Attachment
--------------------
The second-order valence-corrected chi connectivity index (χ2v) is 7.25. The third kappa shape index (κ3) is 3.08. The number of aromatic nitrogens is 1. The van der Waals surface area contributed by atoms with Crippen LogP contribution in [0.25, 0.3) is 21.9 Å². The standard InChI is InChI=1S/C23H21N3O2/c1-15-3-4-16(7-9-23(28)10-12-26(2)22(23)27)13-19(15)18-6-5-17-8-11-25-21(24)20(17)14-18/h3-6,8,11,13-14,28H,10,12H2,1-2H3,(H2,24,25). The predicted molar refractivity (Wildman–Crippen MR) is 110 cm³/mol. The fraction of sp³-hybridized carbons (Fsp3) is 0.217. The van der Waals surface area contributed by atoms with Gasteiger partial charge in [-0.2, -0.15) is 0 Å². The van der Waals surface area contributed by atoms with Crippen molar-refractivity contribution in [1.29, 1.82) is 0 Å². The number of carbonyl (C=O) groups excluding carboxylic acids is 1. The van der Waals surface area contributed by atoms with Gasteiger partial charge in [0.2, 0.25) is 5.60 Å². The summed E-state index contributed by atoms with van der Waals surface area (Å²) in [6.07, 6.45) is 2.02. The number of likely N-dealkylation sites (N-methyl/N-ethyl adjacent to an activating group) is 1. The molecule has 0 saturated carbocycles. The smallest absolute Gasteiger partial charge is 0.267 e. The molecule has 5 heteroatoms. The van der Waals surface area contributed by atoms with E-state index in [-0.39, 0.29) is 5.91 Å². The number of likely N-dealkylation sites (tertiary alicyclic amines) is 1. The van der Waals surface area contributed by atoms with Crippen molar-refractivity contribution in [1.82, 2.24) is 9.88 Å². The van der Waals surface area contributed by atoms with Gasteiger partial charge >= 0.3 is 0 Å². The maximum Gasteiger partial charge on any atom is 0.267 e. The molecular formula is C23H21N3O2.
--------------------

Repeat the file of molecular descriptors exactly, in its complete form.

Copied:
The second-order valence-corrected chi connectivity index (χ2v) is 7.25. The third kappa shape index (κ3) is 3.08. The number of aromatic nitrogens is 1. The van der Waals surface area contributed by atoms with Crippen LogP contribution in [0.25, 0.3) is 21.9 Å². The standard InChI is InChI=1S/C23H21N3O2/c1-15-3-4-16(7-9-23(28)10-12-26(2)22(23)27)13-19(15)18-6-5-17-8-11-25-21(24)20(17)14-18/h3-6,8,11,13-14,28H,10,12H2,1-2H3,(H2,24,25). The predicted molar refractivity (Wildman–Crippen MR) is 110 cm³/mol. The fraction of sp³-hybridized carbons (Fsp3) is 0.217. The van der Waals surface area contributed by atoms with Gasteiger partial charge in [-0.2, -0.15) is 0 Å². The van der Waals surface area contributed by atoms with Crippen molar-refractivity contribution in [1.29, 1.82) is 0 Å². The number of carbonyl (C=O) groups excluding carboxylic acids is 1. The van der Waals surface area contributed by atoms with Gasteiger partial charge in [0.2, 0.25) is 5.60 Å². The summed E-state index contributed by atoms with van der Waals surface area (Å²) in [6.07, 6.45) is 2.02. The number of likely N-dealkylation sites (N-methyl/N-ethyl adjacent to an activating group) is 1. The molecule has 0 saturated carbocycles. The smallest absolute Gasteiger partial charge is 0.267 e. The molecule has 5 heteroatoms. The van der Waals surface area contributed by atoms with E-state index in [-0.39, 0.29) is 5.91 Å². The number of likely N-dealkylation sites (tertiary alicyclic amines) is 1. The van der Waals surface area contributed by atoms with Crippen molar-refractivity contribution in [1.82, 2.24) is 9.88 Å². The van der Waals surface area contributed by atoms with Gasteiger partial charge >= 0.3 is 0 Å². The maximum Gasteiger partial charge on any atom is 0.267 e. The molecular formula is C23H21N3O2.